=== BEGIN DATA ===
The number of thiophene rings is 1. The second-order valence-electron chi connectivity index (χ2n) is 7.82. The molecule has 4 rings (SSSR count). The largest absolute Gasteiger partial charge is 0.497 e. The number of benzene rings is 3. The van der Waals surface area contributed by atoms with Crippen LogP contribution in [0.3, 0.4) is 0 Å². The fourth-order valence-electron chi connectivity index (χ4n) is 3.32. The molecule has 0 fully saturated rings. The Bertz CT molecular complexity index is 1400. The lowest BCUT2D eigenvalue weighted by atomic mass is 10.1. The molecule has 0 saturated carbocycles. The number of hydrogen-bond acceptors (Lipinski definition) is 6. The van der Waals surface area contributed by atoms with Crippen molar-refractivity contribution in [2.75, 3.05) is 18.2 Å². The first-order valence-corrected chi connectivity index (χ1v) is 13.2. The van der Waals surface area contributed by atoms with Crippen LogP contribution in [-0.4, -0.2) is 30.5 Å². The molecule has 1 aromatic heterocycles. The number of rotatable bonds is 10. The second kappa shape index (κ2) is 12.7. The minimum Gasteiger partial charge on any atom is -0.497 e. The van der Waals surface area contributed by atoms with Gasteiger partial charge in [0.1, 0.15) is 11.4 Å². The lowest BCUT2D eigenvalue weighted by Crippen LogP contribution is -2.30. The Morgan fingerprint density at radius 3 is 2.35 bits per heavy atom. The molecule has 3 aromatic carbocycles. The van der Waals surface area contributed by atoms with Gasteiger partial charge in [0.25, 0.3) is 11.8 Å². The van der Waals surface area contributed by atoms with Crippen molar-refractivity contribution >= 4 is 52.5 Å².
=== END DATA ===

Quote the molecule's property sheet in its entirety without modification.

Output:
The number of thiophene rings is 1. The second-order valence-electron chi connectivity index (χ2n) is 7.82. The molecule has 4 rings (SSSR count). The largest absolute Gasteiger partial charge is 0.497 e. The number of benzene rings is 3. The van der Waals surface area contributed by atoms with Crippen LogP contribution in [0.3, 0.4) is 0 Å². The fourth-order valence-electron chi connectivity index (χ4n) is 3.32. The molecule has 0 fully saturated rings. The Bertz CT molecular complexity index is 1400. The lowest BCUT2D eigenvalue weighted by atomic mass is 10.1. The molecule has 0 saturated carbocycles. The number of hydrogen-bond acceptors (Lipinski definition) is 6. The van der Waals surface area contributed by atoms with Crippen molar-refractivity contribution in [2.75, 3.05) is 18.2 Å². The first-order valence-corrected chi connectivity index (χ1v) is 13.2. The van der Waals surface area contributed by atoms with Crippen LogP contribution in [-0.4, -0.2) is 30.5 Å². The molecule has 1 aromatic heterocycles. The number of rotatable bonds is 10. The second kappa shape index (κ2) is 12.7. The minimum Gasteiger partial charge on any atom is -0.497 e. The van der Waals surface area contributed by atoms with Gasteiger partial charge in [0.1, 0.15) is 11.4 Å². The lowest BCUT2D eigenvalue weighted by Crippen LogP contribution is -2.30. The Morgan fingerprint density at radius 3 is 2.35 bits per heavy atom. The molecule has 3 aromatic carbocycles. The van der Waals surface area contributed by atoms with Gasteiger partial charge in [0.25, 0.3) is 11.8 Å². The van der Waals surface area contributed by atoms with Crippen molar-refractivity contribution >= 4 is 52.5 Å².